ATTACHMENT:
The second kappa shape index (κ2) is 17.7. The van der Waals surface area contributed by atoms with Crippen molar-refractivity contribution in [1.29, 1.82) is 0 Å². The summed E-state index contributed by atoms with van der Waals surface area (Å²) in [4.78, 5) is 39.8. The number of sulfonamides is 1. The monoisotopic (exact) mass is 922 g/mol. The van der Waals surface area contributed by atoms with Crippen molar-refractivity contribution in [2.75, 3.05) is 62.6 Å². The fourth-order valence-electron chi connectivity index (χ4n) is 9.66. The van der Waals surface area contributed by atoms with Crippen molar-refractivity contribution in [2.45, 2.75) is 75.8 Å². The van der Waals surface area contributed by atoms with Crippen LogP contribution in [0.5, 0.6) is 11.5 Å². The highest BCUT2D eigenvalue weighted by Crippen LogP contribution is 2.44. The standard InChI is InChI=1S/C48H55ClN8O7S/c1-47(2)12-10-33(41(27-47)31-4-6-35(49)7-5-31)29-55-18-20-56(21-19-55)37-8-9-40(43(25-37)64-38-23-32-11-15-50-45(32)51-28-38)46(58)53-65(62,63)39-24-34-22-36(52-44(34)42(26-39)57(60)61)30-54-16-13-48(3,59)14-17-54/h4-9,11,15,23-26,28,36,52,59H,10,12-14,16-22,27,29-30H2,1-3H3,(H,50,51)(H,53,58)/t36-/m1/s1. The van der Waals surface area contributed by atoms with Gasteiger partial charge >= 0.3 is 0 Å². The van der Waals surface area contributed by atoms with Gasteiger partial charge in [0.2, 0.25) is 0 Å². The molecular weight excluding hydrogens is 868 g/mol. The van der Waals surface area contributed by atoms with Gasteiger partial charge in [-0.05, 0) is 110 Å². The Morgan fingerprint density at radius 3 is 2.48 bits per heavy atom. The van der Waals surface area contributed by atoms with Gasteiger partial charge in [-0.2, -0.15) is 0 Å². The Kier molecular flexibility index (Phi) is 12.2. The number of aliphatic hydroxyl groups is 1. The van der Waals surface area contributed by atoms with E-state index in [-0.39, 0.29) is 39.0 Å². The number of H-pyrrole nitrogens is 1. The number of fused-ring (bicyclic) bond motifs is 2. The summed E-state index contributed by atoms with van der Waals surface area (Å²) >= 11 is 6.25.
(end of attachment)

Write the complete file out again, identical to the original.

The second kappa shape index (κ2) is 17.7. The van der Waals surface area contributed by atoms with Crippen molar-refractivity contribution in [1.29, 1.82) is 0 Å². The summed E-state index contributed by atoms with van der Waals surface area (Å²) in [4.78, 5) is 39.8. The number of sulfonamides is 1. The monoisotopic (exact) mass is 922 g/mol. The van der Waals surface area contributed by atoms with Crippen molar-refractivity contribution in [2.75, 3.05) is 62.6 Å². The fourth-order valence-electron chi connectivity index (χ4n) is 9.66. The van der Waals surface area contributed by atoms with Crippen molar-refractivity contribution in [2.45, 2.75) is 75.8 Å². The van der Waals surface area contributed by atoms with Crippen LogP contribution in [0.5, 0.6) is 11.5 Å². The highest BCUT2D eigenvalue weighted by Crippen LogP contribution is 2.44. The standard InChI is InChI=1S/C48H55ClN8O7S/c1-47(2)12-10-33(41(27-47)31-4-6-35(49)7-5-31)29-55-18-20-56(21-19-55)37-8-9-40(43(25-37)64-38-23-32-11-15-50-45(32)51-28-38)46(58)53-65(62,63)39-24-34-22-36(52-44(34)42(26-39)57(60)61)30-54-16-13-48(3,59)14-17-54/h4-9,11,15,23-26,28,36,52,59H,10,12-14,16-22,27,29-30H2,1-3H3,(H,50,51)(H,53,58)/t36-/m1/s1. The van der Waals surface area contributed by atoms with Gasteiger partial charge >= 0.3 is 0 Å². The van der Waals surface area contributed by atoms with Gasteiger partial charge in [0.2, 0.25) is 0 Å². The molecular weight excluding hydrogens is 868 g/mol. The van der Waals surface area contributed by atoms with Gasteiger partial charge in [-0.05, 0) is 110 Å². The Morgan fingerprint density at radius 3 is 2.48 bits per heavy atom. The van der Waals surface area contributed by atoms with Gasteiger partial charge in [-0.2, -0.15) is 0 Å². The Kier molecular flexibility index (Phi) is 12.2. The number of aliphatic hydroxyl groups is 1. The van der Waals surface area contributed by atoms with E-state index in [-0.39, 0.29) is 39.0 Å². The number of H-pyrrole nitrogens is 1. The number of fused-ring (bicyclic) bond motifs is 2. The summed E-state index contributed by atoms with van der Waals surface area (Å²) >= 11 is 6.25.